In terms of the DMA, these so-called “gatekeepers” must comply with some key requirements intended to dilute and regulate the power of the larger digital companies within the industry. Should a gatekeeper systematically fail to comply with the provisions of the Digital Markets Act, the European Commission is empowered to open a market investigation and if necessary, impose structural remedies or behaviour remedies. It is only those “gatekeepers” that operate core platform services in relation to data, advertising, e-commerce, interoperability and the commercial relationship between service providers, customers and end users that will be required to comply with the obligations listed under the DMA. In this way, the EU will take a proactive role as it will be allowed the ability to observe where large, dominant tech companies take governance of the Single Market

The DMA will ban gatekeepers from engaging in unfair competition behaviours, which may limit the contestability of core platform services. To enforce these prohibitions, the DMA enables the European Council to carry out market investigations and sanction non-compliant behaviour. The legislation is intended to target companies providing so-called “core platform services”, which legislators have deemed the most prone to unfair business practices and therefore consumer harm, including search engines, social media networks, e-marketplaces and web browsers.

Furthermore, This Directive lays out that it is only those companies meeting the required criteria as laid out in the Directive which will be deemed “gatekeepers” and, therefore, subject to the proposed restrictions. The obligations which the Digital Markets Act establishes includes obligations which gatekeepers are to implement in their day-to-day business practices. The Digital Markets Act provides a few examples in this regard, including allowing end users to unsubscribe from core platform services of the gatekeeper, allow end users to easily uninstall pre-installed apps or alter default settings on operating systems or web browsers. On the other hand, gatekeepers will not be permitted to track end users outside of the gatekeepers’ ore platform service for the purpose of targeted advertising without effective consent having been granted.

The DMA effectively reflects a shift from ex post antitrust intervention to ex ante regulation and will radically change how large digital platforms are allowed to operate in the EU.

Practical Issues

New, time-sensitive obligations

Gatekeepers are obliged to comply with the new rules laid out in the DMA within a time period of 6 months of being designated as such and will be added to a list which is to be maintained by the Commission. Every 2 years, the Commission will analyse whether the designation of gatekeeper would continue to apply.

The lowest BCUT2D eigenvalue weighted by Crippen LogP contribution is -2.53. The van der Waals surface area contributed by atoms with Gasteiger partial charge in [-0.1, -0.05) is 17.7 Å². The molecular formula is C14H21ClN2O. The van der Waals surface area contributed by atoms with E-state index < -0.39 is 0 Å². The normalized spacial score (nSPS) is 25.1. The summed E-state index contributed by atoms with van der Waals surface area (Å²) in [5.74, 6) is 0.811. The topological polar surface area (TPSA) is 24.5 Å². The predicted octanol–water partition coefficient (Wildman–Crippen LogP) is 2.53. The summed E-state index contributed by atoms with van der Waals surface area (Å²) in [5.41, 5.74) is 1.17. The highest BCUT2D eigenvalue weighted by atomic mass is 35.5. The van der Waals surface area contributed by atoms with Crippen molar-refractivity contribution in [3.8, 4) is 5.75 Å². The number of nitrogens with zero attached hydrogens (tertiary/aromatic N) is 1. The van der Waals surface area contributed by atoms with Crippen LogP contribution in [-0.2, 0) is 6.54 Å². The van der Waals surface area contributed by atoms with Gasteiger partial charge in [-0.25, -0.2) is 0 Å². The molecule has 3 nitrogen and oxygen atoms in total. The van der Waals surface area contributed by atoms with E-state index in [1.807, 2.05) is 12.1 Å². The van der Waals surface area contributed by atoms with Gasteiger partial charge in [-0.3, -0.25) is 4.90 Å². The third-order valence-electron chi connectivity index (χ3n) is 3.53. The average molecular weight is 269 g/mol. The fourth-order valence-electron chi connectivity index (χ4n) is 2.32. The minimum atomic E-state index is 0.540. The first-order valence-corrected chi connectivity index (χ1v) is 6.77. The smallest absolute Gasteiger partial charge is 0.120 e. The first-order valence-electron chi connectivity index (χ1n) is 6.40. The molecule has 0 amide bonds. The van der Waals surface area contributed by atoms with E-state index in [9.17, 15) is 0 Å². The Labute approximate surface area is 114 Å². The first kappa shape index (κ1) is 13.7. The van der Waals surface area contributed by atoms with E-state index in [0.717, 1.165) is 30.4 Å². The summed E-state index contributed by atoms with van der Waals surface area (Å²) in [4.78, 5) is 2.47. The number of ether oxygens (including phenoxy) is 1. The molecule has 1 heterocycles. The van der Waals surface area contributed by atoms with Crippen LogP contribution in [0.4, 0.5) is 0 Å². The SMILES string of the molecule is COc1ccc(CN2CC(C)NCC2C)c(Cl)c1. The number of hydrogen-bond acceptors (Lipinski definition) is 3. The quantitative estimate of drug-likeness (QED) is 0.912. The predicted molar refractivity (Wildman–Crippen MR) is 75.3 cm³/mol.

A shot in the dark?

The fact that formal guidance has yet been published by the European Commission, has created a palpable sense of doubt within the industry, particularly given the short timeframe that gatekeepers are given to comply with said requirements. It can be also expected that the new DMA rules will require gatekeepers to alter their business model and could also have the effect of discouraging operators from expanding their user-base if such expansion would effectively place them under the heading of gatekeeper.

Effect on the User

The  DMA requirements are designed to break down the competition barriers faced by businesses competing with tech giants. Following the implementation of the DMA a gatekeeper is no longer able to compile customer information from all the company’s services into a single profile, without the end-user’s consent. This limitation is likely to cause gatekeeper services to become less individualized and integrated, requiring more “cookie banner”-style demands for the user’s consent for the sharing of their personal data across the gatekeeper’s various offerings.  

A Zero Tolerance Policy

The DMA grants the European Council broad investigative and enforcement powers to initiate market investigations to designate gatekeepers, examine and monitor non-compliance, and impose fines and penalties. Additionally, national authorities are expected to assist and liaise with the European Council, where appropriate and in the event of non-compliance, the EC may impose fines on gatekeepers of up to 10% of the gatekeeper’s total worldwide turnover in the preceding financial year, and fines for repeat infringements may be up to 20 percent of total worldwide turnover, in addition to periodic penalty payments. The DMA may also issue fines of up to 5% of the average daily turnover in the preceding business year if the gatekeeper refuses to cooperate in a market investigation due to systematic non-compliance. A fine of up to 1% of the annual turnover in the preceding year may be imposed for the provision of incorrect or misleading information, provided to the Commission.

The DMA imposes a series of far-reaching obligations on gatekeepers, signalling a new era of digital regulation for the EU, that may be replicated elsewhere.

The Digital Services Act